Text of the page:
So, to help show law-makers, researchers, and large pharma companies that rare disease IS important and serves a larger population than they seem to believe, we celebrate Rare Disease Day.  To help our communities, friends and relatives understand that; yes, we have valid struggles, and yes, we have justified hope…we celebrate Rare Disease Day.  To help our rare families around the world feel connected to others; to say, “You are not alone,” we celebrate Rare Disease Day.

Finally, to help me live out MY passion; which is making a difference in this world~to this world; to show the world that BEAUTY can be born from HEARTACHE

...I will CELEBRATE Rare Disease Day…

Will you?

Tuesday, February 25, 2014

Guest Blogging Day~

It's another day of guest writing for Comfort in the Midst of Chaos.  Please visit there to read my piece titled Take Rest in the Cave, as well as the contributions of the other talented writers with whom I'm blessed to write.  Tomorrow, right here, it is WAGR Wednesday...I'm going to write about Rare Disease Day 2014, and why it's important to recognize and celebrate the day on behalf of all our families with WAGR/11p Deletion Syndrome and other rare diseases around the world.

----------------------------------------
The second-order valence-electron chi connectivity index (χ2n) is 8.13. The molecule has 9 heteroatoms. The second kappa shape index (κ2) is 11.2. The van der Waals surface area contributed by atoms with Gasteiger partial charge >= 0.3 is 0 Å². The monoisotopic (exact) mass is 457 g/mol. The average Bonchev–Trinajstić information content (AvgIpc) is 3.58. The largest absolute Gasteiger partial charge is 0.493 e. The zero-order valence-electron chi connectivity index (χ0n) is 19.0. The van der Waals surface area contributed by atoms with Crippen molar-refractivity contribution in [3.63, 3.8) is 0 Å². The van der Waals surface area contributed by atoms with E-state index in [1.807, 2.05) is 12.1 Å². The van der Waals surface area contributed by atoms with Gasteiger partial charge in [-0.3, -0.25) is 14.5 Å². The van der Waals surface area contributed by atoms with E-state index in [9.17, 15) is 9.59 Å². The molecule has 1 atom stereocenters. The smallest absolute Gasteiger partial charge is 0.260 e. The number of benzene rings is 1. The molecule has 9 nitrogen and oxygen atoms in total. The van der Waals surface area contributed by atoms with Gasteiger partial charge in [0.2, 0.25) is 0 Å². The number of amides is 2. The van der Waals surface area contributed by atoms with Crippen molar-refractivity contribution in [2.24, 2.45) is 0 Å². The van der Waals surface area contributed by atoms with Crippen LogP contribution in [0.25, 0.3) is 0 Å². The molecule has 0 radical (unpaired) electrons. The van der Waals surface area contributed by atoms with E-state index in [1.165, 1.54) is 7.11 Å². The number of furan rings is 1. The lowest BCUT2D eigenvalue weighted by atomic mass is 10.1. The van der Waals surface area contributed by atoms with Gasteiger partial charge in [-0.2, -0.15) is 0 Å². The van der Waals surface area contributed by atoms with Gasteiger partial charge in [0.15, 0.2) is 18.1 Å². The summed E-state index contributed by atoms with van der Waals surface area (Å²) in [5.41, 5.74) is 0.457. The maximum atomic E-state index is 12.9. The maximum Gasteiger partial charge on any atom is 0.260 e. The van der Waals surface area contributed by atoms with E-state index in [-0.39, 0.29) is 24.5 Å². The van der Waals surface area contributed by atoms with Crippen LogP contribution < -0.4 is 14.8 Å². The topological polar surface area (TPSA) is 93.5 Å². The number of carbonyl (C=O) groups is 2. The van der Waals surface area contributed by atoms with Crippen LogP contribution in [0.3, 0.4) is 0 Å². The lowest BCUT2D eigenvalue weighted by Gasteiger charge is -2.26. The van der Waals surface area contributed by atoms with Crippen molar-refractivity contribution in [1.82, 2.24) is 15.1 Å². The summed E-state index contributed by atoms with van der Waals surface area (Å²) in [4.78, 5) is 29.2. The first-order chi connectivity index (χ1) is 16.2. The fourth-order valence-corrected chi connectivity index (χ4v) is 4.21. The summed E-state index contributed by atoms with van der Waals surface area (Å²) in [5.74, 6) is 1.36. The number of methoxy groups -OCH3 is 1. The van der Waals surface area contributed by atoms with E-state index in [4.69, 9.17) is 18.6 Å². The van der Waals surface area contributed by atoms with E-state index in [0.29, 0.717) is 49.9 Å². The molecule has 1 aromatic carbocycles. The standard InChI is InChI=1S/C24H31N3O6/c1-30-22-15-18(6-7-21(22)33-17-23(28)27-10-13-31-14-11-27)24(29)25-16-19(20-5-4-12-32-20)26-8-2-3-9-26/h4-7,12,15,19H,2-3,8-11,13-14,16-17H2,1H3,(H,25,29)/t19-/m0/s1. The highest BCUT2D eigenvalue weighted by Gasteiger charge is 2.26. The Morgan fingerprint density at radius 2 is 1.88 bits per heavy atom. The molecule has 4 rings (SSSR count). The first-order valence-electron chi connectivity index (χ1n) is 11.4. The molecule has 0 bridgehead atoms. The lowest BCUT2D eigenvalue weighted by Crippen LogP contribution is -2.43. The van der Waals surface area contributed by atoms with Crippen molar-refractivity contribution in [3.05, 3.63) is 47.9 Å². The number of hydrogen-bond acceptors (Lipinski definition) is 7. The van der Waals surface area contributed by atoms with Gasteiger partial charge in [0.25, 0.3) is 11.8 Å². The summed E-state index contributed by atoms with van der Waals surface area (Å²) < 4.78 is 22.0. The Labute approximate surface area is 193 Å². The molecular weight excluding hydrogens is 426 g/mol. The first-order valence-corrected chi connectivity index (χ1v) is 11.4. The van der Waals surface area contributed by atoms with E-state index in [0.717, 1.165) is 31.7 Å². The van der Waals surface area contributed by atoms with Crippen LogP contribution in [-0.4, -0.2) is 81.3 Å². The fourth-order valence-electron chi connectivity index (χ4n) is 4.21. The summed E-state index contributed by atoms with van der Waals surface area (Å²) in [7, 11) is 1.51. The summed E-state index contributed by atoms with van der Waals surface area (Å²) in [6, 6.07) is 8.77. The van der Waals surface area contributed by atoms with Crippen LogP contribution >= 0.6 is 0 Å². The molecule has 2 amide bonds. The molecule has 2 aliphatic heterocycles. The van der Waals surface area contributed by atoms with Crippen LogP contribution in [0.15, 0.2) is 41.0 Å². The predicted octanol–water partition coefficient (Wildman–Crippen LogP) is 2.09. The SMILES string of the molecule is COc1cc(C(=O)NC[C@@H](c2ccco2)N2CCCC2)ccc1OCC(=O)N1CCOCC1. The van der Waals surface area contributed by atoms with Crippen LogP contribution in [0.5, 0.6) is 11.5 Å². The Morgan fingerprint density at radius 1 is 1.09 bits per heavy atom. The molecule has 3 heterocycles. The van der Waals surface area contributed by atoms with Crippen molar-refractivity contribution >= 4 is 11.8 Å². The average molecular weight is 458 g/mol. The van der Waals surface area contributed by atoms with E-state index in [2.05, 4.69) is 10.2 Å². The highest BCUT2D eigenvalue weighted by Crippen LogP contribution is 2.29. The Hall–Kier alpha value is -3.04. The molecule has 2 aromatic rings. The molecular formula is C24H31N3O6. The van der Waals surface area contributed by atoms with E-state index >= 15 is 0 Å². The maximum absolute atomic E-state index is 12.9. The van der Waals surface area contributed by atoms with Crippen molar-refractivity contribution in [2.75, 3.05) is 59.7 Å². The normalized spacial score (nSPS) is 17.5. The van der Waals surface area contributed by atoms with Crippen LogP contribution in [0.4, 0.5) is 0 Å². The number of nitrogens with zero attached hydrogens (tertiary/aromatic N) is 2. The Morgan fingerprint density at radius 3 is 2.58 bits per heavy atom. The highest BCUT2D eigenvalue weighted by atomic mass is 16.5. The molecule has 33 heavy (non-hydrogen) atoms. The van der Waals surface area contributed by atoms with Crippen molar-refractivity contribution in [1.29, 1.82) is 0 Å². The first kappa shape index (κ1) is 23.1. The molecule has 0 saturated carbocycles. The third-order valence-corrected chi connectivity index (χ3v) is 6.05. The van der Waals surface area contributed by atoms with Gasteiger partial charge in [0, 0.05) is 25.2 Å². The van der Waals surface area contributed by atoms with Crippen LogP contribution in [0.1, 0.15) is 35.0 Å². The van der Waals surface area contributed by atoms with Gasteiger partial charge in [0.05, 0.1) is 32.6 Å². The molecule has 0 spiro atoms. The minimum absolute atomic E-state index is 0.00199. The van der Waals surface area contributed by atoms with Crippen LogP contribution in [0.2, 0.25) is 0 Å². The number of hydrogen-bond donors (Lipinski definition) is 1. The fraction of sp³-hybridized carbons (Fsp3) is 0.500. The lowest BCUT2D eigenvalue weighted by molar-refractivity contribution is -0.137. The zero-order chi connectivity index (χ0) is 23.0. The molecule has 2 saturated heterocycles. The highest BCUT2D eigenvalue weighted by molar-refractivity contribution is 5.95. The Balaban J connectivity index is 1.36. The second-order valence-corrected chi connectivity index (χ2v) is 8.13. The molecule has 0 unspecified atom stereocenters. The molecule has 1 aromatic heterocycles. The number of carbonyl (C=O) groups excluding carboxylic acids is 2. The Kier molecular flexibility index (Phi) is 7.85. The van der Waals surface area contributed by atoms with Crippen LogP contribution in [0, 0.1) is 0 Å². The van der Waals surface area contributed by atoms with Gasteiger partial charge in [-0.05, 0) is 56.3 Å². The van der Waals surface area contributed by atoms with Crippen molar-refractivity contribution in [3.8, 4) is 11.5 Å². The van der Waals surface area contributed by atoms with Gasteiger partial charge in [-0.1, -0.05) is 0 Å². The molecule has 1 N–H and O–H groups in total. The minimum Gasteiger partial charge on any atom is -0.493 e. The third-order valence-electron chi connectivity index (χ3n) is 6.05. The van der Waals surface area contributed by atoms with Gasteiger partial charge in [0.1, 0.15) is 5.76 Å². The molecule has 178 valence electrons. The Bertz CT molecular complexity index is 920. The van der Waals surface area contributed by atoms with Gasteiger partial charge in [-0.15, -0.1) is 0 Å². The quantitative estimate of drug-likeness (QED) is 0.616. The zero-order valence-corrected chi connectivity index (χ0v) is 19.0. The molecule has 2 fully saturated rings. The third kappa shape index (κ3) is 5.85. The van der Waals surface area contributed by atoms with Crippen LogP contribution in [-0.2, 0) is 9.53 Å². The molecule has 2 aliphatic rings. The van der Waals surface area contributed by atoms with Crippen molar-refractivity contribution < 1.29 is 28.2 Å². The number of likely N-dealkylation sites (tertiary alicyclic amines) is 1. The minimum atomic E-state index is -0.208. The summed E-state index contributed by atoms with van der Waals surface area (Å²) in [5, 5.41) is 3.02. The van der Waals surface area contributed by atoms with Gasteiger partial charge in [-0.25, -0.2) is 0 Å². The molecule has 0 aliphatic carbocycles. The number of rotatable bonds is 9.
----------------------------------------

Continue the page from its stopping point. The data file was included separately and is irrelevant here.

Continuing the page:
Monday, February 24, 2014

Words from a Lunatic who Believes


Yesterday in church, the sermon was about Jesus healing an official’s son.  This passage has never quite affected me the way it did yesterday.  I felt suddenly impassioned and inspired, like a lunatic, to show the faith of the official~to show the faith that he had when he took Jesus at his word… 
When the man heard that Jesus had arrived in Galilee from Judea, he went to him and begged him to come and heal his son, who was close to death.

“Unless you people see signs and wonders, Jesus told him, “you will never believe.”
The royal official said, “Sir, come down before my child dies.”
“Go” Jesus replied, “your son will live.” The man took Jesus at his word and departed.
John 4:47-50 NIV


Having recently read through our Caringbridge journal from when Evie had cancer, I realized that, I kind of DID show faith like that back at the time of her diagnosis as her doctors sorted through the information they were gathering and tried to determine the appropriate course of action for treating Evie.  Below is my entry from September 23rd of 2005…I have left it as the original as I don’t want to add words to it even if just to correct any grammatical errors.